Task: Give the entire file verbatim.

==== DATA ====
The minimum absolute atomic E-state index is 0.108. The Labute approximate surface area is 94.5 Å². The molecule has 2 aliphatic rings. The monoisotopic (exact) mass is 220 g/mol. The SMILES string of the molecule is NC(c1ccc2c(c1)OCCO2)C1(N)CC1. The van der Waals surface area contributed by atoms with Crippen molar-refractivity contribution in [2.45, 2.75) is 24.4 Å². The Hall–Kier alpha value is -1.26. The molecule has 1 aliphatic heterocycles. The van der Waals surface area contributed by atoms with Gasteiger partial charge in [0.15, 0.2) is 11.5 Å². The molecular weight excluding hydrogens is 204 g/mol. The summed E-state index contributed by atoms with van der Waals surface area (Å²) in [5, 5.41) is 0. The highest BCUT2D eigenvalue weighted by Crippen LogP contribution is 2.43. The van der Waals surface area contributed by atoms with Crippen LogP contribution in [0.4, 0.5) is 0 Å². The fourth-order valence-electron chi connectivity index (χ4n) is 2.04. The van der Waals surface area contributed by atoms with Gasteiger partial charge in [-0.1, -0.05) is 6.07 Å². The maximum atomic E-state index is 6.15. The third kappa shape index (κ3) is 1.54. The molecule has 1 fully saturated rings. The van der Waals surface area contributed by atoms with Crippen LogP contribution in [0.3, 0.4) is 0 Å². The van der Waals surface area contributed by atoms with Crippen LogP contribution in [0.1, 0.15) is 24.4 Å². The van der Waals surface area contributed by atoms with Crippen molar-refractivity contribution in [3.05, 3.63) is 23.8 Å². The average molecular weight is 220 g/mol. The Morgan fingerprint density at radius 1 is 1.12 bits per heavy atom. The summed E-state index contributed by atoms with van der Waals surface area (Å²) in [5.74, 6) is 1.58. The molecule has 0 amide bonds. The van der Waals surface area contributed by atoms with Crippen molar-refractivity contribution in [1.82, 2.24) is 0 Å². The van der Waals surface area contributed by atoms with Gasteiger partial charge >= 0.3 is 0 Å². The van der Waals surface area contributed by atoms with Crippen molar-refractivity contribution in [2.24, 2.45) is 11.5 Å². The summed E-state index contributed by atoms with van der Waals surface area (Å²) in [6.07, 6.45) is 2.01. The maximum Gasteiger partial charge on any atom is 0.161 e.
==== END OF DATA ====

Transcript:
The minimum absolute atomic E-state index is 0.108. The Labute approximate surface area is 94.5 Å². The molecule has 2 aliphatic rings. The monoisotopic (exact) mass is 220 g/mol. The SMILES string of the molecule is NC(c1ccc2c(c1)OCCO2)C1(N)CC1. The van der Waals surface area contributed by atoms with Crippen molar-refractivity contribution in [2.45, 2.75) is 24.4 Å². The Hall–Kier alpha value is -1.26. The molecule has 1 aliphatic heterocycles. The van der Waals surface area contributed by atoms with Gasteiger partial charge in [0.15, 0.2) is 11.5 Å². The molecular weight excluding hydrogens is 204 g/mol. The summed E-state index contributed by atoms with van der Waals surface area (Å²) in [5, 5.41) is 0. The highest BCUT2D eigenvalue weighted by Crippen LogP contribution is 2.43. The van der Waals surface area contributed by atoms with Crippen LogP contribution in [0.4, 0.5) is 0 Å². The fourth-order valence-electron chi connectivity index (χ4n) is 2.04. The van der Waals surface area contributed by atoms with Gasteiger partial charge in [-0.1, -0.05) is 6.07 Å². The maximum atomic E-state index is 6.15. The third kappa shape index (κ3) is 1.54. The molecule has 1 fully saturated rings. The van der Waals surface area contributed by atoms with Crippen LogP contribution in [0.3, 0.4) is 0 Å². The van der Waals surface area contributed by atoms with Crippen LogP contribution in [0.1, 0.15) is 24.4 Å². The van der Waals surface area contributed by atoms with Crippen molar-refractivity contribution in [3.05, 3.63) is 23.8 Å². The average molecular weight is 220 g/mol. The Morgan fingerprint density at radius 1 is 1.12 bits per heavy atom. The summed E-state index contributed by atoms with van der Waals surface area (Å²) in [5.74, 6) is 1.58. The molecule has 0 amide bonds. The van der Waals surface area contributed by atoms with Crippen molar-refractivity contribution in [1.82, 2.24) is 0 Å². The van der Waals surface area contributed by atoms with Gasteiger partial charge >= 0.3 is 0 Å². The van der Waals surface area contributed by atoms with Crippen molar-refractivity contribution in [2.24, 2.45) is 11.5 Å². The summed E-state index contributed by atoms with van der Waals surface area (Å²) in [6.07, 6.45) is 2.01. The maximum Gasteiger partial charge on any atom is 0.161 e.